Charakteranalyse: Technik und Grundlagen für studierende und praktizierende Analytiker, Berlin, 1933
Massenpsychologie des Faschismus, 1933
Was ist Klassenbewußtsein?: Über die Neuformierung der Arbeiterbewegung, 1934
Psychischer Kontakt und vegetative Strömung, 1935
Die Sexualität im Kulturkampf: Zur sozialistischen Umstrukturierung des Menschen, 1936
Experimentelle Ergebniße Über die Elektrische Funktion von Sexualität und Angst, 1937
Menschen im Staat, 1937
Die Bione: Zur Entstehung des vegetativen Lebens, Sexpol Verlag, 1938
Die Entdeckung des Orgons Erster Teil: Die Funktion des Orgasmus, 1942
Rede an den kleinen Mann, 1945
Eine hysterische Psychose in statu nascendi (Hysterical Psychosis in Statu Nascendi), Internationale Zeitschrift für Psychoanalyse, XI, 1925
Der Sexuelle Kampf der Jugend, Sexpol Verlag, 1932 (pamphlet)
Dialektischer Materialismus und Psychoanalyse, Kopenhagen: Verlag für Sexualpolitik, 1934 (pamphlet)
BOOKS IN ENGLISH
The Discovery of Orgone, Volume 1: The Function of the Orgasm, 1942 (Die Entdeckung des Orgons Erster Teil: Die Funktion des Orgasmus, translated by Theodore P. Wolfe)
Character Analysis, 1945 (Charakteranalyse, translated by Theodore P. Wolfe)
The Sexual Revolution, 1945 (Die Sexualität im Kulturkampf, translated by Theodore P. Wolfe)
The Mass Psychology of Fascism, 1946 (Massenpsychologie des Faschismus, translated by Theodore P. Wolfe)
The Discovery of Orgone, Volume 2: The Cancer Biopathy, 1948
Listen, Little Man!, 1948 (Rede an den kleinen Mann, translated by Theodore P. Wolfe)
The Orgone Energy Accumulator, Its Scientific and Medical Use, 1948
Ether, God and Devil, 1949
Cosmic Superimposition: Man’s Orgonotic Roots in Nature, 1951
The Invasion of Compulsory Sex-Morality, 1951
The Oranur Experiment: First Report (1947-51), 1951
The Murder of Christ (The Emotional Plague of Mankind), 1953
People in Trouble (The Emotional Plague of Mankind), 1953 (Menschen im Staat)
The Einstein Affair, 1953
Contact with Space: Oranur Second Report, 1951–1956, 1957
(ed.) Zeitschrift für Politische Psychologie und Sexualökonomie (Journal for Political Psychology and Sex-Economy), using pseudonym Ernst Parell, 1934-38
(ed.) Klinische und Experimentelle Berichte (Clinical and Experimental Reports), c. 1937-39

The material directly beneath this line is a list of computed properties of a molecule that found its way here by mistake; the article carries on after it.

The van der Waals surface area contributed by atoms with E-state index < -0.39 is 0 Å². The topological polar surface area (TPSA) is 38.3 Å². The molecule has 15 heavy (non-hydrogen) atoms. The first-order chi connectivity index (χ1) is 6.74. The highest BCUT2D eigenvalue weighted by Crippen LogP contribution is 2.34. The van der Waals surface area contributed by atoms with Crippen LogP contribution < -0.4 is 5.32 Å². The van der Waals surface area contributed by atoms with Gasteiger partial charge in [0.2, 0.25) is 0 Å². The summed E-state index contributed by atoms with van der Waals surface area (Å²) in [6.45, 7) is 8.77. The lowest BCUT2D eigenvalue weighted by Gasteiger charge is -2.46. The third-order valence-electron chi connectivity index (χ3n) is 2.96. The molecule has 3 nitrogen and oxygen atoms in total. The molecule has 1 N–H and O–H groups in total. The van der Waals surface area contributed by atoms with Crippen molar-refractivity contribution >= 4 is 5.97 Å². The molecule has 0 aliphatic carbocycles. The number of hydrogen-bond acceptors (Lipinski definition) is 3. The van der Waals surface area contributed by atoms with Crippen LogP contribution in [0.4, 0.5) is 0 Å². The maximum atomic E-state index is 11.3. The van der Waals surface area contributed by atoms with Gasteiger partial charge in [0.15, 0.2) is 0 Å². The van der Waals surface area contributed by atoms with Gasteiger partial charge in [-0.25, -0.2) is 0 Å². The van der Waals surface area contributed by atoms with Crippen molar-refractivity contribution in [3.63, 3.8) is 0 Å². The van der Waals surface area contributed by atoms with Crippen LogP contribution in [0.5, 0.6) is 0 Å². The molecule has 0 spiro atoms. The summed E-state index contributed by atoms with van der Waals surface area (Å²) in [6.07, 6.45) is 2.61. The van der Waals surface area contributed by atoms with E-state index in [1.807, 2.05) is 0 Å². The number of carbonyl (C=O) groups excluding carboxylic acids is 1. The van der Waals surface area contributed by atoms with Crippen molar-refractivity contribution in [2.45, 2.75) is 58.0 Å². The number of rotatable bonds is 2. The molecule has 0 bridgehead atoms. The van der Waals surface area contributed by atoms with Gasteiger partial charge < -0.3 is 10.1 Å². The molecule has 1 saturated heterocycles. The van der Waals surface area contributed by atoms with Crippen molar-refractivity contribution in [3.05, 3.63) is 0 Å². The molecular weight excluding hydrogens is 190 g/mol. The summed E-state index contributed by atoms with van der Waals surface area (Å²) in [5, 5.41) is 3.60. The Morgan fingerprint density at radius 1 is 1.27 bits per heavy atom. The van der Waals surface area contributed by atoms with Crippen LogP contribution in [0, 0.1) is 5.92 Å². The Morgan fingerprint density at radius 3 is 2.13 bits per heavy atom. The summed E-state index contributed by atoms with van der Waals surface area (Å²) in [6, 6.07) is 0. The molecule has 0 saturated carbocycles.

(ed.) International Journal of Sex-Economy & Orgone Research, 1942-45
(ed.) Annals of the Orgone Institute, 1947-49
(ed.) Orgone Energy Bulletin, 1949-53
(ed.) CORE – Cosmic Orgone Engineering, 1954-55
Selected Writings: An Introduction to Orgonomy, Farrar, Straus and Giroux, 1960
Reich Speaks of Freud, Souvenir Press, 1967
Sexpol. Essays 1929-34, Random House, 1972
The Sexual Struggle of Youth, Socialist Reproduction, 1972 (Der Sexuelle Kampf der Jugend)
Early Writings: Volume One, Farrar, Straus and Giroux, 1975
The Bion Experiments: On the Origin of Life, Farrar, Straus and Giroux, 1979 (Die Bione: Zur Entstehung des vegetativen Lebens)
Genitality in the Theory and Therapy of Neurosis, Farrar, Straus and Giroux, 1980
Record of a Friendship: The Correspondence of Wilhelm Reich and A.S. Neill (1936-57), 1981
The Bioelectrical Investigation of Sexuality and Anxiety, 1982
Children of the Future: On the Prevention of Sexual Pathology, 1983 (the chapter entitled The Sexual Rights of Youth is a revision of Der Sexuelle Kampf der Jugend)
Reich’s autobiographical writings in four volumes:
Mary Boyd Higgins and Chester M. Raphael (eds.), Passion of Youth: An Autobiography, 1897-1922. Farrar, Straus and Giroux, 1988
Mary Boyd Higgins (ed.), Beyond Psychology: Letters and Journals 1934-1939, Farrar, Straus and Giroux, 1994
Mary Boyd Higgins (ed.), American Odyssey: Letters and Journals 1940-1947, Farrar, Straus and Giroux, 1999
Mary Boyd Higgins (ed.), Where’s the Truth?: Letters and Journals, 1948-1957, Farrar, Straus and Giroux, 2012